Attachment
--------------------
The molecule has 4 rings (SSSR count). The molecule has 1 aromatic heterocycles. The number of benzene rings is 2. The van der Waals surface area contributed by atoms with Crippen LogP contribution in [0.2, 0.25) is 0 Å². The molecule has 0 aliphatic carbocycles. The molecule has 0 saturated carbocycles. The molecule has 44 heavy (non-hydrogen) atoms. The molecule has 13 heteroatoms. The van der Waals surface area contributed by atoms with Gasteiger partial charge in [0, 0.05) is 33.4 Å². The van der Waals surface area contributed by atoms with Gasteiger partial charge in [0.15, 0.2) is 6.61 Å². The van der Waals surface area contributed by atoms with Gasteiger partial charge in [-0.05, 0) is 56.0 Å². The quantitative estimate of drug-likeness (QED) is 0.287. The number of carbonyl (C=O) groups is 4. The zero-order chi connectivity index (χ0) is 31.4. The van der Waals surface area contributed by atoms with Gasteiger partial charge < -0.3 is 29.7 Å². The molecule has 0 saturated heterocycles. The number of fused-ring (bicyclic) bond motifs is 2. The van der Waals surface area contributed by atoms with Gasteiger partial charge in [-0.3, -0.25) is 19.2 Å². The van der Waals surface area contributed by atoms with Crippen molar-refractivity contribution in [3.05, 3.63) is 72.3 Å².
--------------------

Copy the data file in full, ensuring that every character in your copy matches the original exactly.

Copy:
The molecule has 4 rings (SSSR count). The molecule has 1 aromatic heterocycles. The number of benzene rings is 2. The van der Waals surface area contributed by atoms with Crippen LogP contribution in [0.2, 0.25) is 0 Å². The molecule has 0 aliphatic carbocycles. The molecule has 0 saturated carbocycles. The molecule has 44 heavy (non-hydrogen) atoms. The molecule has 13 heteroatoms. The van der Waals surface area contributed by atoms with Gasteiger partial charge in [0, 0.05) is 33.4 Å². The van der Waals surface area contributed by atoms with Gasteiger partial charge in [0.15, 0.2) is 6.61 Å². The van der Waals surface area contributed by atoms with Gasteiger partial charge in [-0.05, 0) is 56.0 Å². The quantitative estimate of drug-likeness (QED) is 0.287. The number of carbonyl (C=O) groups is 4. The zero-order chi connectivity index (χ0) is 31.4. The van der Waals surface area contributed by atoms with Gasteiger partial charge < -0.3 is 29.7 Å². The molecule has 0 saturated heterocycles. The number of fused-ring (bicyclic) bond motifs is 2. The van der Waals surface area contributed by atoms with Gasteiger partial charge in [-0.3, -0.25) is 19.2 Å². The van der Waals surface area contributed by atoms with Crippen molar-refractivity contribution in [3.05, 3.63) is 72.3 Å².